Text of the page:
Innovation 30-05-2024
Blue economy, Energy Transition

‘We have passed the point of just talking about hydrogen. It’s really happening now.’

He is going for an entirely sustainable Rotterdam port and society. Randolf Weterings, Program Manager Electrification and Hydrogen with the Port of Rotterdam Authority, said it right before the World Hydrogen Summit in 2023. One year later, that summit is just around the corner once again. What is the status of his goals?


Randolf likes to think big and far ahead. Yet every now and again, it’s good to reflect on your achievements. And there have been plenty of those in the past year. “The greatest milestone of the past year is the decision to invest in the hydrogen pipeline through the port.” Randolf: “We expect it to be ready to be commissioned in 2025. That will turn the possibility to connect all port producers and users into a reality. The infrastructure really forms the basis. Now that we have that, we can really get things going.”


Always ambitious

To Randolf, limiting global warming to no more than 1.5 degrees by 2050 is the most important climate goal, even more important than the 2030 climate targets. “We were hugely ambitious in setting our goals for 2030 – 4.6 million tonnes of imported hydrogen annually. We now see that everything requires a bit more time.” Adjusting our ambition? “I don’t think so. Setting the bar high is a good thing.” Even though things may be taking a bit longer, projects are progressing in a big way. He mentions the Porthos nitrogen ruling – the project got the green light to start building.


“Right now, we are making blue hydrogen possible. We made some real progress there. But in the short term, a lot of regulations and laws will still be in our way. There are still a lot of challenges throughout the chain when it comes to hydrogen. Upscaling also remains a challenge. Or ammonia, for example: what happens if we are to receive large volumes of that? And what type of regulations do we need if parties are looking to import materials? A lot of things still need to be resolved.”


Fully renewable

“We are looking to shift from a huge fossil-energy system to a fully renewable system in a short period of time. It is even more complex than any of us thought. But that doesn’t mean we’re not going to make it.” Randolf: “In the past year, we took a few giant steps in connecting producers to buyers. It still isn’t enough for the import demand for green hydrogen in Europe, but we are making some significant progress.”


Randolf continues: “In two years’ time, European targets have increased a lot. Importing ten million tonnes of hydrogen Europe is aiming for, we’re not seeing that scale just yet.” Laughing: “When things are going well, the targets are increased.” He gives an example: “When Shell made a decision to invest in Holland Hydrogen One, everyone was wondering whether the scale-up from 10 to 20 megawatt would be realistic at all. Now we have reserved a new location for “Conversion Park 2”. This will increase the scale-up to 1,000 megawatt. Now everyone is starting to believe in it.”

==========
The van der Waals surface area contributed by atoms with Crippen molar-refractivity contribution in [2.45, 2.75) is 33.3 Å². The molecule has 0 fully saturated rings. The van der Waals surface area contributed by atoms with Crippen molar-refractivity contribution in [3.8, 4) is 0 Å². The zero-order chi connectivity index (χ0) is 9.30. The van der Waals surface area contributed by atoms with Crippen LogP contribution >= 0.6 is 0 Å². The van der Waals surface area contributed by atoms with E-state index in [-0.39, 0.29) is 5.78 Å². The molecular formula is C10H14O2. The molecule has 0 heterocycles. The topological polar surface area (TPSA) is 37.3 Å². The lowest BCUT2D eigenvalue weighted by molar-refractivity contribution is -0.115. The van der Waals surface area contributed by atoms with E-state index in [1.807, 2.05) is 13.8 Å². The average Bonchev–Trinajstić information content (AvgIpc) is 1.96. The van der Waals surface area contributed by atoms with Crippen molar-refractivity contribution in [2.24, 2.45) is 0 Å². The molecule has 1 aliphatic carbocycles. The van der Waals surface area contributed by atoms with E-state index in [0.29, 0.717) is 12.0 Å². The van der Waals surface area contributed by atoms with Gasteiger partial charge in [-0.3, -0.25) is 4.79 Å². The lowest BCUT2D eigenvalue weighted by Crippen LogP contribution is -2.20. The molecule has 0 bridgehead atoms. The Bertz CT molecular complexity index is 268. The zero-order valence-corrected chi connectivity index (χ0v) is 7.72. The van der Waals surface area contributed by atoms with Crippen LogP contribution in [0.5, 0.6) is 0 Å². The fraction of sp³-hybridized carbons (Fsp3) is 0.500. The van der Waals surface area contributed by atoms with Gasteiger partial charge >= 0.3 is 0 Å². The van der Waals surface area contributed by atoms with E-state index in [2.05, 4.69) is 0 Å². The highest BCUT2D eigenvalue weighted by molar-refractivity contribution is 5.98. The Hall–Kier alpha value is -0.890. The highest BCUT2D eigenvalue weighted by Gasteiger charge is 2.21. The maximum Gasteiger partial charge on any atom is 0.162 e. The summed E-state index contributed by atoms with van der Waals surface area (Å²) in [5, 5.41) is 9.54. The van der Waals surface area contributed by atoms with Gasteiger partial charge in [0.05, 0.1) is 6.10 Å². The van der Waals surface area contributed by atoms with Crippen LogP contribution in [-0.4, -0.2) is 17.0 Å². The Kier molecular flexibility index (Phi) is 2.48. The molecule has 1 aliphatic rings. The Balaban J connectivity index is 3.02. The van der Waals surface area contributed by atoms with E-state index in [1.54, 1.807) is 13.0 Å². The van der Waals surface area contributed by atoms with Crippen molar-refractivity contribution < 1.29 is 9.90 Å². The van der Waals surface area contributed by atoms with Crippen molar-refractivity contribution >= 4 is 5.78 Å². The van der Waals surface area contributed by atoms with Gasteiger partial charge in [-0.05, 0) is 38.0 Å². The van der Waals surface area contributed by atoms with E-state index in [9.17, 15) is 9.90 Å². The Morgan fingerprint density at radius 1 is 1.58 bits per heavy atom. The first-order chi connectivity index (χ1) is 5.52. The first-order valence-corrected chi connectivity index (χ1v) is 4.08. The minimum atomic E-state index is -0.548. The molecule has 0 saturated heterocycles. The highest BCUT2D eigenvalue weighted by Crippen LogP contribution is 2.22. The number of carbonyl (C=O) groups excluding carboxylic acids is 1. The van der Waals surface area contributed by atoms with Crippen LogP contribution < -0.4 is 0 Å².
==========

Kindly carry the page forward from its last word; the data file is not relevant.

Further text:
2050 as the main starting point

A lot will be happening in the short term: “We expect the import of hydrogen to start moving increasingly . OCI is the first terminal that is expanding. And this year, we received our first ammonia. It was only a small amount, but it was import nonetheless.” Yet Randolf is mainly looking forward toward 2050. Key moments include the coming ashore of offshore wind as a source for hydrogen production, the construction of the hydrogen pipelines and the Shell hydrogen plant, which will be constructed on the Maasvlakte reclamation site and produce exclusively green hydrogen. But also the second hydrogen production site in the port of Rotterdam.


“The road to 2030 is clear. Now we’re looking at 2040 and beyond. We need a lot more wind energy. The infrastructure we are creating right now must become the basis for 2040 and even 2050. That will involve a lot.” So Randolf is also making an appeal: “We will have to start planning in the long term and for great volumes in order to do things efficiently. We have to start planning for 2050 right now. So we can make use of the available space in the port in the most efficient way.” He explains that focussing on 2030 not always leads to the best choices being made for 2050. “We have to take into account the challenge for 2050 as a whole now. That goes for us, but to all involved in the chain as well. We have learned so many lessons over the past few years, so let’s put them to good use.”


A solid business case

Randolf thinks the most important thing is for end consumers to have a business case. “That is only happening to a limited extent. The certification schedule is still not complete. How are we going to connect continents, and what guarantee would that mean for the future? At the same time, we’re noticing that the purchase price for materials has increased significantly. This also affects the business case.


Users such as the refinery, mobility and aviation sectors must be able to switch to green hydrogen or derivatives right now.” He warns: “We must arrange things properly, but we must also pave the way with each other to be able to start at all. If you shut things down completely now, we won’t be able to learn a lot because the parties will no longer be able to start.”


“From illustrations to pictures”

“What I’m proud of? Wherever I go in the world, everyone sees Rotterdam as the number one hydrogen hub. Additionally, the time of planning and illustrations is over. Now we have pictures of projects being built. It’s not just talk anymore – it’s actually happening.” He continues to work on projects that make a difference and have an impact on people and the environment. That drives him and earns him respect.


Source: Port of Rotterdam